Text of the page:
In recent months, Sunbelt firms have enjoyed the best business conditions. These regions tended to be the most overbuilt prior to the downturn. Now that growth is returning, markets in these regions are capturing a disproportionate share of activity. For example, a recent analysis of construction employment growth in metro areas conducted by the Associated General Contractors (AGC) using U.S. Department of Labor data reported that metro areas in the West accounted for five of the top 10 areas in the country in terms of construction jobs added over the past year. Three of these top growth markets were in California. Two additional growth markets were in the South. Still, in Boston, New York, and Minneapolis/St. Paul, which have not seen much population growth in recent years, a strong economy has put these three in the top 10 in terms of gains in construction employment over the past year.
In addition to increased workloads at architecture firms, indicators from the construction sector point to increased activity levels moving forward. Commercial property values—which declined at a steeper rate nationally than did house prices during the recession—have recovered nicely. As of late 2013, commercial property values had gained back almost two-thirds of their losses, according to data from Moody’s/RCA Commercial Property Price Index.
Other commercial market indicators point to strength. Vacancy rates for offices and retail facilities have been declining recently, and occupancy rates at hotels have been increasing. Over the next two years, vacancy rates are expected to continue to decline for offices and retail facilities, and rents are projected to increase, according to a consensus forecast of industry experts conducted last October by the Urban Land Institute. These indicators reflect a growing demand for commercial space.
Supply conditions still a concern
In spite of a weak overall recovery to date, supply conditions for nonresidential building are unusually tight. Construction financing remains a problem. Bank credit standards for construction and land development loans have eased modestly, according to the October Federal Reserve Board Senior Loan Officer Survey. However, the modest easing does not offset the sharp increase in demand for these loans that many of the loan officers are reporting.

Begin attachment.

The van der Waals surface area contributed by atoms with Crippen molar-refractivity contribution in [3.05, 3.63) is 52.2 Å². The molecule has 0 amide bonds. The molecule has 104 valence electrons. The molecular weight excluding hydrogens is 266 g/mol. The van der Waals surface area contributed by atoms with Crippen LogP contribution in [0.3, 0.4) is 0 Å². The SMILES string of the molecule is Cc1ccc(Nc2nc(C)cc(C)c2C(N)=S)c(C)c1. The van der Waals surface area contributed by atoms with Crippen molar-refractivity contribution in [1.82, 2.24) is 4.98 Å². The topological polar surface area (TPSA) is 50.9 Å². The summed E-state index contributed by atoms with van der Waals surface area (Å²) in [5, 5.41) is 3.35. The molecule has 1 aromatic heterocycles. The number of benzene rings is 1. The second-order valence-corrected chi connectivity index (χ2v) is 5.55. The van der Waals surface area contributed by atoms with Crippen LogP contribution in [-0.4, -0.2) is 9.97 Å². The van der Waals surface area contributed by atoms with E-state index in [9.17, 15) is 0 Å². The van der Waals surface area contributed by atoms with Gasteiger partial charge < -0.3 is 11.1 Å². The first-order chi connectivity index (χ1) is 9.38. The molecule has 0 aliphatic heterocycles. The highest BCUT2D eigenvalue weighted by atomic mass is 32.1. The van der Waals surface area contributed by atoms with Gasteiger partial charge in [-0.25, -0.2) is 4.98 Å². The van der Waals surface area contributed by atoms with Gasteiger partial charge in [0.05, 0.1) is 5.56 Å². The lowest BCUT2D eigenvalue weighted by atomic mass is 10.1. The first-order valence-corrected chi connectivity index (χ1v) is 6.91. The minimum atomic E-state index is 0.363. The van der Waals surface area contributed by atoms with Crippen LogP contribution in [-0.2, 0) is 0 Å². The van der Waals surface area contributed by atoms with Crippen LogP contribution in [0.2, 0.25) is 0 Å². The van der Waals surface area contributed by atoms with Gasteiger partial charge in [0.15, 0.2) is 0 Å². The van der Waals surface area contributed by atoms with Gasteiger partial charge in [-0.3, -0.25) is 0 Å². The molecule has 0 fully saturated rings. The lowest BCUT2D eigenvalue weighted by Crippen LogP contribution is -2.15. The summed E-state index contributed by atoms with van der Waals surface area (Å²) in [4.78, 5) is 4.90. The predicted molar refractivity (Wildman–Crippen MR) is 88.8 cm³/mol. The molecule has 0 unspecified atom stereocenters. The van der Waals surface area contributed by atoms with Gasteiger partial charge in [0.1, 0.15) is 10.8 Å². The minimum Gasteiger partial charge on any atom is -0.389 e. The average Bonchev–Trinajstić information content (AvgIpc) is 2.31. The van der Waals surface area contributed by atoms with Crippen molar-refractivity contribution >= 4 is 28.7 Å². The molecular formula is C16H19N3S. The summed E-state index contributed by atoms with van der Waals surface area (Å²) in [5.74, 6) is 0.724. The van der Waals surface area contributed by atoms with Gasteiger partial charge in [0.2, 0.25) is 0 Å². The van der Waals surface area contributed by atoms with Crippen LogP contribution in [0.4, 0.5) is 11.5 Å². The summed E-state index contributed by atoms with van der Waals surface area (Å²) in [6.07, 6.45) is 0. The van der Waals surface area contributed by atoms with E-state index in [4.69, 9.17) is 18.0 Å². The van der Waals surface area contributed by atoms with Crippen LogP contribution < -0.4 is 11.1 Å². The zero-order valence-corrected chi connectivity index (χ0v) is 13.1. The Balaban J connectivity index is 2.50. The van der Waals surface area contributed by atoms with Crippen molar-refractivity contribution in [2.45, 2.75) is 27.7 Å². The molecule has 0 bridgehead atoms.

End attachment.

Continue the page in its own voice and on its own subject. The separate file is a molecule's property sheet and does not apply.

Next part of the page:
Contractors are having difficulty finding workers. In spite of a high unemployment rate among construction workers, home builders and nonresidential building contractors report difficulties filling positions. A survey by the AGC in August found that almost three-quarters of contractors reported problems filling at least some of their craft positions, and over half were having trouble filling professional positions. Only 12 percent of contractors that were hiring reported no problems filling positions.
Construction costs are also rising. In a low-inflation environment with weak levels of construction activity, construction costs would be expected to be stable at worst. However, the U.S. Department of Labor reported that producer prices for major nonresidential building types have risen in the 3 to 4 percent range over the past year. Overall consumer inflation increased by only 1 percent over this period, and producer prices were up only 0.7 percent. Lumber, plywood, and gypsum prices were up at a double-digit pace over this period, with insulation materials up almost as much.
Building activity resumes
With less of a decline in government spending, and with healthy fundamental conditions in the nonresidential building sector (growing property values, declining vacancies, and increasing rents), 2014 should produce healthy gains in nonresidential building activity. With spending stronger in the private side of the economy, the commercial/industrial building sector is expected to be resurgent. In 2013, when overall nonresidential building spending saw almost no growth, spending on commercial and industrial facilities increased about 5 percent. Growth in this sector will accelerate this year, reaching 10 percent, according to the consensus forecast panel, and will see slightly stronger growth in 2015. The hotel sector is expected to be the strongest commercial sector this year, but offices and retail space also should see healthy gains.
Institutional building lost ground last year, but 2014 should usher in the long-awaited institutional building recovery. Spending gains are expected to reach 3.4 percent this year, and accelerate to 6.3 percent in 2015. Healthcare is expected to be one of the stronger institutional sectors this year and next, but the education market should also see healthy gains.